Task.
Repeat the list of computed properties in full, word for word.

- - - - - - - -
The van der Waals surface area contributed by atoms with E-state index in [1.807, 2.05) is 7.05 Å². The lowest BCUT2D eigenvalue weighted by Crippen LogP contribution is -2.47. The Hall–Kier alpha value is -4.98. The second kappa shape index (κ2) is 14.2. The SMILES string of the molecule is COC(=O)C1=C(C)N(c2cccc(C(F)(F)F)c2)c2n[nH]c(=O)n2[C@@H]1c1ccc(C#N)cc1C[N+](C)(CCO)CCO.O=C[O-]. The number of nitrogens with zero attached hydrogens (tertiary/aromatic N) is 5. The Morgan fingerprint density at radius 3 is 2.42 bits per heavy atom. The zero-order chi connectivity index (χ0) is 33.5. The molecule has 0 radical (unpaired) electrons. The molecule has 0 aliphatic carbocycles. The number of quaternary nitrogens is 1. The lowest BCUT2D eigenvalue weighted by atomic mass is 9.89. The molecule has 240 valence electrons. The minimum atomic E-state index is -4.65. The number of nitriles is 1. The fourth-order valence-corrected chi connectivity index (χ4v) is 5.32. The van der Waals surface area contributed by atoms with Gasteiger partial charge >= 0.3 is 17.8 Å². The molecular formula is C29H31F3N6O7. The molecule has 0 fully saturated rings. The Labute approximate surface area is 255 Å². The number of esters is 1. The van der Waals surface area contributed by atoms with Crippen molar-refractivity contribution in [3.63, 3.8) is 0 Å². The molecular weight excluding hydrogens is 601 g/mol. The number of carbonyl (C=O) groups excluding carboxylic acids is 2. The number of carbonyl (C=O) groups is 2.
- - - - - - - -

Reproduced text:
The van der Waals surface area contributed by atoms with E-state index in [1.807, 2.05) is 7.05 Å². The lowest BCUT2D eigenvalue weighted by Crippen LogP contribution is -2.47. The Hall–Kier alpha value is -4.98. The second kappa shape index (κ2) is 14.2. The SMILES string of the molecule is COC(=O)C1=C(C)N(c2cccc(C(F)(F)F)c2)c2n[nH]c(=O)n2[C@@H]1c1ccc(C#N)cc1C[N+](C)(CCO)CCO.O=C[O-]. The number of nitrogens with zero attached hydrogens (tertiary/aromatic N) is 5. The Morgan fingerprint density at radius 3 is 2.42 bits per heavy atom. The zero-order chi connectivity index (χ0) is 33.5. The molecule has 0 radical (unpaired) electrons. The molecule has 0 aliphatic carbocycles. The number of quaternary nitrogens is 1. The lowest BCUT2D eigenvalue weighted by atomic mass is 9.89. The molecule has 240 valence electrons. The minimum atomic E-state index is -4.65. The number of nitriles is 1. The fourth-order valence-corrected chi connectivity index (χ4v) is 5.32. The van der Waals surface area contributed by atoms with Gasteiger partial charge >= 0.3 is 17.8 Å². The molecular formula is C29H31F3N6O7. The molecule has 0 fully saturated rings. The Labute approximate surface area is 255 Å². The number of esters is 1. The van der Waals surface area contributed by atoms with Crippen molar-refractivity contribution in [3.63, 3.8) is 0 Å². The molecular weight excluding hydrogens is 601 g/mol. The number of carbonyl (C=O) groups excluding carboxylic acids is 2. The number of carbonyl (C=O) groups is 2.